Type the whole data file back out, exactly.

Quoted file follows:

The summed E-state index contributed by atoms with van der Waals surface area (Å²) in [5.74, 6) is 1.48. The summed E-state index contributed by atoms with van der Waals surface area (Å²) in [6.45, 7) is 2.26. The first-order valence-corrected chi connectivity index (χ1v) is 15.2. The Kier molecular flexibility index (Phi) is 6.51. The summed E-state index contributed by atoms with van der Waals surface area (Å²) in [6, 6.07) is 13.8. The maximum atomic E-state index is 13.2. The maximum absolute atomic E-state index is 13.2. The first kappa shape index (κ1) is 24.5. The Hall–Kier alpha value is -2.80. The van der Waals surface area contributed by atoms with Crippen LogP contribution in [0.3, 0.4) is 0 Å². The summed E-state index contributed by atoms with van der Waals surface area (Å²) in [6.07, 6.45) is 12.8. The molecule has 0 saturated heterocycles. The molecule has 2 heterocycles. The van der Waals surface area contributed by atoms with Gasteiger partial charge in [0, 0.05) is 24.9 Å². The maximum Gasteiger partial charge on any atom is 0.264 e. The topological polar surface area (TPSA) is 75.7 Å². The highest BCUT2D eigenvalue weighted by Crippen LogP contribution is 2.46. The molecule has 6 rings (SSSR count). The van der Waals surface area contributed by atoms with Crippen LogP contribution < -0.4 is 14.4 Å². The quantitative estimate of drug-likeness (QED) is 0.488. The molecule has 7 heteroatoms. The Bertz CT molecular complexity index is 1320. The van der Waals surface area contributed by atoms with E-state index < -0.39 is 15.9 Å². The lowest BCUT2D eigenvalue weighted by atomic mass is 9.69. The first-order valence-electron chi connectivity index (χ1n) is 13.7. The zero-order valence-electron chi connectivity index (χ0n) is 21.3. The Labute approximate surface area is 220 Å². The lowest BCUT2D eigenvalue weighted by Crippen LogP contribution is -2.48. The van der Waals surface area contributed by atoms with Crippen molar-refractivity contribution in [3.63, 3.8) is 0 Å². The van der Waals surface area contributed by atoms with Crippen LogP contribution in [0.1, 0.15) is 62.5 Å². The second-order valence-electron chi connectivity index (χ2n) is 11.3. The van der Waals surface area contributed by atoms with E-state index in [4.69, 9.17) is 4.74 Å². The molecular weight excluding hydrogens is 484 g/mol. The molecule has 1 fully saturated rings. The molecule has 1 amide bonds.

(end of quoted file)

The summed E-state index contributed by atoms with van der Waals surface area (Å²) in [5.74, 6) is 1.48. The summed E-state index contributed by atoms with van der Waals surface area (Å²) in [6.45, 7) is 2.26. The first-order valence-corrected chi connectivity index (χ1v) is 15.2. The Kier molecular flexibility index (Phi) is 6.51. The summed E-state index contributed by atoms with van der Waals surface area (Å²) in [6, 6.07) is 13.8. The maximum atomic E-state index is 13.2. The maximum absolute atomic E-state index is 13.2. The first kappa shape index (κ1) is 24.5. The Hall–Kier alpha value is -2.80. The van der Waals surface area contributed by atoms with Crippen LogP contribution in [0.3, 0.4) is 0 Å². The summed E-state index contributed by atoms with van der Waals surface area (Å²) in [6.07, 6.45) is 12.8. The molecule has 0 saturated heterocycles. The molecule has 2 heterocycles. The van der Waals surface area contributed by atoms with Gasteiger partial charge in [0, 0.05) is 24.9 Å². The maximum Gasteiger partial charge on any atom is 0.264 e. The topological polar surface area (TPSA) is 75.7 Å². The highest BCUT2D eigenvalue weighted by Crippen LogP contribution is 2.46. The molecule has 6 rings (SSSR count). The van der Waals surface area contributed by atoms with Crippen LogP contribution < -0.4 is 14.4 Å². The quantitative estimate of drug-likeness (QED) is 0.488. The molecule has 7 heteroatoms. The Bertz CT molecular complexity index is 1320. The van der Waals surface area contributed by atoms with E-state index < -0.39 is 15.9 Å². The lowest BCUT2D eigenvalue weighted by atomic mass is 9.69. The first-order valence-electron chi connectivity index (χ1n) is 13.7. The zero-order valence-electron chi connectivity index (χ0n) is 21.3. The Labute approximate surface area is 220 Å². The lowest BCUT2D eigenvalue weighted by Crippen LogP contribution is -2.48. The van der Waals surface area contributed by atoms with Crippen molar-refractivity contribution in [3.63, 3.8) is 0 Å². The van der Waals surface area contributed by atoms with Crippen LogP contribution in [0.1, 0.15) is 62.5 Å². The second-order valence-electron chi connectivity index (χ2n) is 11.3. The van der Waals surface area contributed by atoms with E-state index in [4.69, 9.17) is 4.74 Å². The molecular weight excluding hydrogens is 484 g/mol. The molecule has 1 fully saturated rings. The molecule has 1 amide bonds.